Business Ethics

For the week ending 25 August 2018 / 14 Elul 5778

Trusting in G-d vs. Putting In The Effort

by Rabbi Ari Wasserman
Library Library Library Kaddish

Question

I have just started a new job that requires, as per my contract, that I work 7.5 hours per day, 37.5 hours a week — this is basically a 40-hour workweek with a half-hour off for lunch.

However, as is common in corporate America, more is actually expected of me. Indeed, in this firm everyone works significantly more than eight-hour days. Furthermore, as I am new, I am on “probation” for the first six months, meaning that my employers are evaluating my performance and deciding whether or not to keep me or to let me go when the six-month period ends.

It would be ideal for me if I could actually work according to the contracted hours. This would leave me time for my Torah studies, for my family, for exercise and recreation. But I realize that, if I do the minimum required, I may not have a job in six months.

Thus far I have been working 10-hour days in the office and also answering e-mails while commuting or at home. In terms of my Torah studies, these work hours have caused me to cut my learning in half, as I am only able to learn about 45 minutes in the morning, instead of my customary hour-and-a-half.

How do I balance bitachon (trusting that G-d will look after me even if I don’t do what everybody else does) with hishtadlut (the requisite effort expected of me to earn a living, which means doing much more than the minimum in order to insure that I keep this job)?

Response

I asked advice of Rav Mayer Twersky in answering your question, and he distinguished between bitachon and hishtadlut as follows:

Today, G-d operates through natural channels. Since the Children of Israel finished their wanderings in the desert, there has been no manna falling from the skies. Everyone is expected to put in the requisite effort — hishtadlut — to make a living in the modern world.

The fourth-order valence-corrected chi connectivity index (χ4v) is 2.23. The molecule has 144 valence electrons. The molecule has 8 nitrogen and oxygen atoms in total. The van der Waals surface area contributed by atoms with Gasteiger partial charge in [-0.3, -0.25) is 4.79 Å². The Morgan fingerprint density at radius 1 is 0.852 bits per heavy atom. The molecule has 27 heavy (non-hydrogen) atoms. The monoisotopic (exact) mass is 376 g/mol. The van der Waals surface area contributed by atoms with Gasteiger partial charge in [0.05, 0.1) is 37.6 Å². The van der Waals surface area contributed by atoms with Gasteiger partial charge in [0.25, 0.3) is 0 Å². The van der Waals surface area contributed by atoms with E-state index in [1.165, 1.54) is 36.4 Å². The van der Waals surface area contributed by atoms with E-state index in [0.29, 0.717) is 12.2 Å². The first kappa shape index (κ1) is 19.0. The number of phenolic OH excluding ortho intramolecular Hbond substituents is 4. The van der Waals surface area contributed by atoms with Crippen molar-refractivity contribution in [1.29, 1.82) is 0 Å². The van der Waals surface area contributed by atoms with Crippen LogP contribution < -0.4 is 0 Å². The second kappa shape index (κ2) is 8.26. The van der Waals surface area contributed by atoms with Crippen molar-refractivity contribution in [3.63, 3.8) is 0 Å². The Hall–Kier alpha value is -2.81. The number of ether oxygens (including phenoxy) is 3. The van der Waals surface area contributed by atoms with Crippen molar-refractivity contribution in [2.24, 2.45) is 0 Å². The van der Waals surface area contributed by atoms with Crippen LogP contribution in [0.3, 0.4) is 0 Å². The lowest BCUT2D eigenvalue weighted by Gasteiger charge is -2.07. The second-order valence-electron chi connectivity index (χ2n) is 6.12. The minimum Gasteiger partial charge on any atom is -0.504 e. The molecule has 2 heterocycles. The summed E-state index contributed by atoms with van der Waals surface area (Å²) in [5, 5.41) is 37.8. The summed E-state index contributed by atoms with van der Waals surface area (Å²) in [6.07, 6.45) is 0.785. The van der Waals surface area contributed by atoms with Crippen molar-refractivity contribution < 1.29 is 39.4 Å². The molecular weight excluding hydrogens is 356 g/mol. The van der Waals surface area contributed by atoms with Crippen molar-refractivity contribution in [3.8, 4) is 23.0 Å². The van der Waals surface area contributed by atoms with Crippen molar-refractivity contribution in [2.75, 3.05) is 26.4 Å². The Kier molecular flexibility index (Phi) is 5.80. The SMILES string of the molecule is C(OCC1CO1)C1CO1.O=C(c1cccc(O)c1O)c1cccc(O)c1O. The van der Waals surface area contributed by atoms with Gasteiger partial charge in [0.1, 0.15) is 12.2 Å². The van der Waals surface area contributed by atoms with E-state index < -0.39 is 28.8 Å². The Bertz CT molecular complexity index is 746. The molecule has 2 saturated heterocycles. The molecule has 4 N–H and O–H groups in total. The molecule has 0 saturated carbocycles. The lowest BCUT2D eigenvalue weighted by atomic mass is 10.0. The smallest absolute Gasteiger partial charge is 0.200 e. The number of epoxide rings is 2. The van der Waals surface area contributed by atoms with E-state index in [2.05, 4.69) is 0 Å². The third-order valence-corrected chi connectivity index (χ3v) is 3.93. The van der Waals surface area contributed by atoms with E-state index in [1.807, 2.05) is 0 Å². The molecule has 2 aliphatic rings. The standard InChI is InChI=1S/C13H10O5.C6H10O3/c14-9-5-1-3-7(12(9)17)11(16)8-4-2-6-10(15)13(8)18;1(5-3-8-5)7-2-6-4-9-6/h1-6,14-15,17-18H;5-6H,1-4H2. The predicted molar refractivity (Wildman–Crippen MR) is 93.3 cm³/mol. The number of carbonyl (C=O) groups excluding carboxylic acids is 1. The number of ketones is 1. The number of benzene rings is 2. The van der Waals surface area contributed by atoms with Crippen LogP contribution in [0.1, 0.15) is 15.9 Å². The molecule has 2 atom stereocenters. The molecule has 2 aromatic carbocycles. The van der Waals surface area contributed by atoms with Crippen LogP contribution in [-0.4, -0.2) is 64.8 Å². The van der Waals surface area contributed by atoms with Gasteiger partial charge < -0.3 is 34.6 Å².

Indeed, the Hebrew for “world” — olam — comes from the verb le’haalim, which means “to hide.” In this world, G-d hides, so to speak. And because He hides, we cannot depend on miracles.

Trusting in G-dbitachon — does not mean that we can say a prayer and expect the unexpected.

We have to put in the required effort. But once we do, we can trust that our hishtadlut will become a vehicle through which G-d will provide for us while still hiding behind the curtain backstage. However, this will happen only bederech hateva, in the way of nature.

In other words, hishtadlut has to make sense bederech hateva, in the way of nature.

For example, it would not be enough for you to buy a lottery ticket in order to get rich. Buying the ticket would not be sufficient hishtadlut because winning would not be natural, since the odds against it are astronomical.

Similarly, going to law school would not be sufficient hishtadlut if you don’t also study for the tests. Obtaining a law degree and making a living as a lawyer requires more hishtadlut than just attending classes.

In your particular case, the key is finding what would be reasonable hishtadlut in terms of keeping your job. (Hishtadlut has to be reasonable, it need not be superlative.) If the culture of the firm is that everyone puts in more than 37.5 hours, then it is clear that merely working the minimum is not reasonable. Reasonable hishtadlut is working more. The question is: How much more?

It seems you have found a balance by working 10-hour days, but not 12-hour days, which still leaves you time for some Torah studies and for your family. However, it if turns out that to keep your job you need to work 12-hour days, then you will have to ask yourself if this is the right job for you.


L’iluy nishmas Yehudah Ben Shmuel HaKohen Breslauer z”l

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